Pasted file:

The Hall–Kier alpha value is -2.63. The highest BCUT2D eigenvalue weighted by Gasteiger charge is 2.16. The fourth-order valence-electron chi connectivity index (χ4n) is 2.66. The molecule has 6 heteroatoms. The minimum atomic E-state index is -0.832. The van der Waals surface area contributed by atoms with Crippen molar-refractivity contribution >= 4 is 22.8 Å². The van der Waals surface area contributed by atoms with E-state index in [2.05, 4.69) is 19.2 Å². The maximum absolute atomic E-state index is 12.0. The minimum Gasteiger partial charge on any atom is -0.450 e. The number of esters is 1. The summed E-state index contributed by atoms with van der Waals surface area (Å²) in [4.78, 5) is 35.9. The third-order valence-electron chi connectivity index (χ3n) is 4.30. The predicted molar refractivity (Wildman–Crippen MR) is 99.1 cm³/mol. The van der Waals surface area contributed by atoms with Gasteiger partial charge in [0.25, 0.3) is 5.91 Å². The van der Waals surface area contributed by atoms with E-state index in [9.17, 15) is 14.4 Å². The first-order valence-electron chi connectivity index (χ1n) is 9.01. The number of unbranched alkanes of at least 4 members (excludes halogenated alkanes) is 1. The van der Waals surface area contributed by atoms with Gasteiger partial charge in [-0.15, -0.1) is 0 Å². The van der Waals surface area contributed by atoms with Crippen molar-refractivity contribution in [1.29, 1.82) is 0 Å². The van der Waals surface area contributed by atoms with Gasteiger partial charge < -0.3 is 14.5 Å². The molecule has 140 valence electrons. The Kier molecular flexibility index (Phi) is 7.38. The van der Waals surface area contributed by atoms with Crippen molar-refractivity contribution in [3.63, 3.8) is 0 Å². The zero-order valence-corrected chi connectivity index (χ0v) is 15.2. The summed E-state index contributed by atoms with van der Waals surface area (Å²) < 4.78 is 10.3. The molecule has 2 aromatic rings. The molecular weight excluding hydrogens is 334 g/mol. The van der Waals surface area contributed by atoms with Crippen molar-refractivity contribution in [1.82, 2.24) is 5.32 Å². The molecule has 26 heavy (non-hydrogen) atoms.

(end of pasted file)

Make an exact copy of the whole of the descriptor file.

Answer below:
The Hall–Kier alpha value is -2.63. The highest BCUT2D eigenvalue weighted by Gasteiger charge is 2.16. The fourth-order valence-electron chi connectivity index (χ4n) is 2.66. The molecule has 6 heteroatoms. The minimum atomic E-state index is -0.832. The van der Waals surface area contributed by atoms with Crippen molar-refractivity contribution >= 4 is 22.8 Å². The van der Waals surface area contributed by atoms with E-state index in [2.05, 4.69) is 19.2 Å². The maximum absolute atomic E-state index is 12.0. The minimum Gasteiger partial charge on any atom is -0.450 e. The number of esters is 1. The summed E-state index contributed by atoms with van der Waals surface area (Å²) in [4.78, 5) is 35.9. The third-order valence-electron chi connectivity index (χ3n) is 4.30. The predicted molar refractivity (Wildman–Crippen MR) is 99.1 cm³/mol. The van der Waals surface area contributed by atoms with Gasteiger partial charge in [0.25, 0.3) is 5.91 Å². The van der Waals surface area contributed by atoms with E-state index in [9.17, 15) is 14.4 Å². The first-order valence-electron chi connectivity index (χ1n) is 9.01. The number of unbranched alkanes of at least 4 members (excludes halogenated alkanes) is 1. The van der Waals surface area contributed by atoms with Gasteiger partial charge in [-0.15, -0.1) is 0 Å². The van der Waals surface area contributed by atoms with Crippen molar-refractivity contribution in [1.29, 1.82) is 0 Å². The van der Waals surface area contributed by atoms with Gasteiger partial charge < -0.3 is 14.5 Å². The molecule has 140 valence electrons. The Kier molecular flexibility index (Phi) is 7.38. The van der Waals surface area contributed by atoms with Crippen molar-refractivity contribution in [3.63, 3.8) is 0 Å². The zero-order valence-corrected chi connectivity index (χ0v) is 15.2. The summed E-state index contributed by atoms with van der Waals surface area (Å²) < 4.78 is 10.3. The molecule has 2 aromatic rings. The molecular weight excluding hydrogens is 334 g/mol. The van der Waals surface area contributed by atoms with Crippen molar-refractivity contribution in [1.82, 2.24) is 5.32 Å². The molecule has 26 heavy (non-hydrogen) atoms.